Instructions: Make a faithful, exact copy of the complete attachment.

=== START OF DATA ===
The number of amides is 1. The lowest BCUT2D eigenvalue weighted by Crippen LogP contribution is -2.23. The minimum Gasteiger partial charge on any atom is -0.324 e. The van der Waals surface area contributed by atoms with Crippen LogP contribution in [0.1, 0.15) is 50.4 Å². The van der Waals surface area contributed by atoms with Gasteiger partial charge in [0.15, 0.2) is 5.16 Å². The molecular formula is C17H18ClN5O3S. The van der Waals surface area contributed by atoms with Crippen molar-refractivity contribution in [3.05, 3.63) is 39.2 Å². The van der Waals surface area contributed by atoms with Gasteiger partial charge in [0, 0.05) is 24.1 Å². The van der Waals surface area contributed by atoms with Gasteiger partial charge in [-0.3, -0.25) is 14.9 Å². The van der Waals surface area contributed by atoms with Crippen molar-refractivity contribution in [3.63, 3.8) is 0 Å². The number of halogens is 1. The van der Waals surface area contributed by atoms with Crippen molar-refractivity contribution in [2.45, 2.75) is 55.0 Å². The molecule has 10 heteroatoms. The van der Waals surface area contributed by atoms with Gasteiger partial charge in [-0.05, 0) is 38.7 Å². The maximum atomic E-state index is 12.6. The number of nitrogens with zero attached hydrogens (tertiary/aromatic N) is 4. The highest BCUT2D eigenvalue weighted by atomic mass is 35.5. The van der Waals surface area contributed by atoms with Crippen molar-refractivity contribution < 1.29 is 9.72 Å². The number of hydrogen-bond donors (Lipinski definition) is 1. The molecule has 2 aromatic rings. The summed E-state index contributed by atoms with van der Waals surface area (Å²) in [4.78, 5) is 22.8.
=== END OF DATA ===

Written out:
The number of amides is 1. The lowest BCUT2D eigenvalue weighted by Crippen LogP contribution is -2.23. The minimum Gasteiger partial charge on any atom is -0.324 e. The van der Waals surface area contributed by atoms with Crippen LogP contribution in [0.1, 0.15) is 50.4 Å². The van der Waals surface area contributed by atoms with Gasteiger partial charge in [0.15, 0.2) is 5.16 Å². The molecular formula is C17H18ClN5O3S. The van der Waals surface area contributed by atoms with Crippen molar-refractivity contribution in [3.05, 3.63) is 39.2 Å². The van der Waals surface area contributed by atoms with Gasteiger partial charge in [0, 0.05) is 24.1 Å². The van der Waals surface area contributed by atoms with Gasteiger partial charge in [-0.3, -0.25) is 14.9 Å². The van der Waals surface area contributed by atoms with Crippen molar-refractivity contribution in [3.63, 3.8) is 0 Å². The number of halogens is 1. The van der Waals surface area contributed by atoms with Crippen molar-refractivity contribution in [2.45, 2.75) is 55.0 Å². The molecule has 10 heteroatoms. The van der Waals surface area contributed by atoms with Gasteiger partial charge in [-0.05, 0) is 38.7 Å². The maximum atomic E-state index is 12.6. The number of nitrogens with zero attached hydrogens (tertiary/aromatic N) is 4. The highest BCUT2D eigenvalue weighted by atomic mass is 35.5. The van der Waals surface area contributed by atoms with Crippen molar-refractivity contribution < 1.29 is 9.72 Å². The number of hydrogen-bond donors (Lipinski definition) is 1. The molecule has 2 aromatic rings. The summed E-state index contributed by atoms with van der Waals surface area (Å²) in [4.78, 5) is 22.8.